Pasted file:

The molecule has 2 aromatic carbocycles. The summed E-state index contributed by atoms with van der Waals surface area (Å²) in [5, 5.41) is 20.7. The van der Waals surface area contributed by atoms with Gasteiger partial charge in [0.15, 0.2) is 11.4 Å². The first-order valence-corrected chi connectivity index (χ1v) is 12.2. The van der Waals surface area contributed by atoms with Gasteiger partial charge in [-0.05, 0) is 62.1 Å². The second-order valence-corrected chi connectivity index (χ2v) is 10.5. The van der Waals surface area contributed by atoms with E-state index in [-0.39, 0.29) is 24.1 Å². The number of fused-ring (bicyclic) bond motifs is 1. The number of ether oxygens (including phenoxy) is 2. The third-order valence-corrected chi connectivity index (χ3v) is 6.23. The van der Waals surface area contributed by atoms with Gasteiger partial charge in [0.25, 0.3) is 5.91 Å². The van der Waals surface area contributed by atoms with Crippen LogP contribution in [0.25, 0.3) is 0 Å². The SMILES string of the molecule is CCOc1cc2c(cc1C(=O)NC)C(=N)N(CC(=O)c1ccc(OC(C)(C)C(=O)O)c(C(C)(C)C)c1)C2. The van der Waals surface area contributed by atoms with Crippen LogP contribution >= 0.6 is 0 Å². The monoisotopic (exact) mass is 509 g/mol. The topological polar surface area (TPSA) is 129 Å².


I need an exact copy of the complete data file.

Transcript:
The molecule has 2 aromatic carbocycles. The summed E-state index contributed by atoms with van der Waals surface area (Å²) in [5, 5.41) is 20.7. The van der Waals surface area contributed by atoms with Gasteiger partial charge in [0.15, 0.2) is 11.4 Å². The first-order valence-corrected chi connectivity index (χ1v) is 12.2. The van der Waals surface area contributed by atoms with Gasteiger partial charge in [-0.05, 0) is 62.1 Å². The second-order valence-corrected chi connectivity index (χ2v) is 10.5. The van der Waals surface area contributed by atoms with E-state index in [-0.39, 0.29) is 24.1 Å². The number of fused-ring (bicyclic) bond motifs is 1. The number of ether oxygens (including phenoxy) is 2. The third-order valence-corrected chi connectivity index (χ3v) is 6.23. The van der Waals surface area contributed by atoms with Gasteiger partial charge in [0.25, 0.3) is 5.91 Å². The van der Waals surface area contributed by atoms with Crippen LogP contribution in [0.25, 0.3) is 0 Å². The SMILES string of the molecule is CCOc1cc2c(cc1C(=O)NC)C(=N)N(CC(=O)c1ccc(OC(C)(C)C(=O)O)c(C(C)(C)C)c1)C2. The van der Waals surface area contributed by atoms with Crippen LogP contribution >= 0.6 is 0 Å². The monoisotopic (exact) mass is 509 g/mol. The topological polar surface area (TPSA) is 129 Å².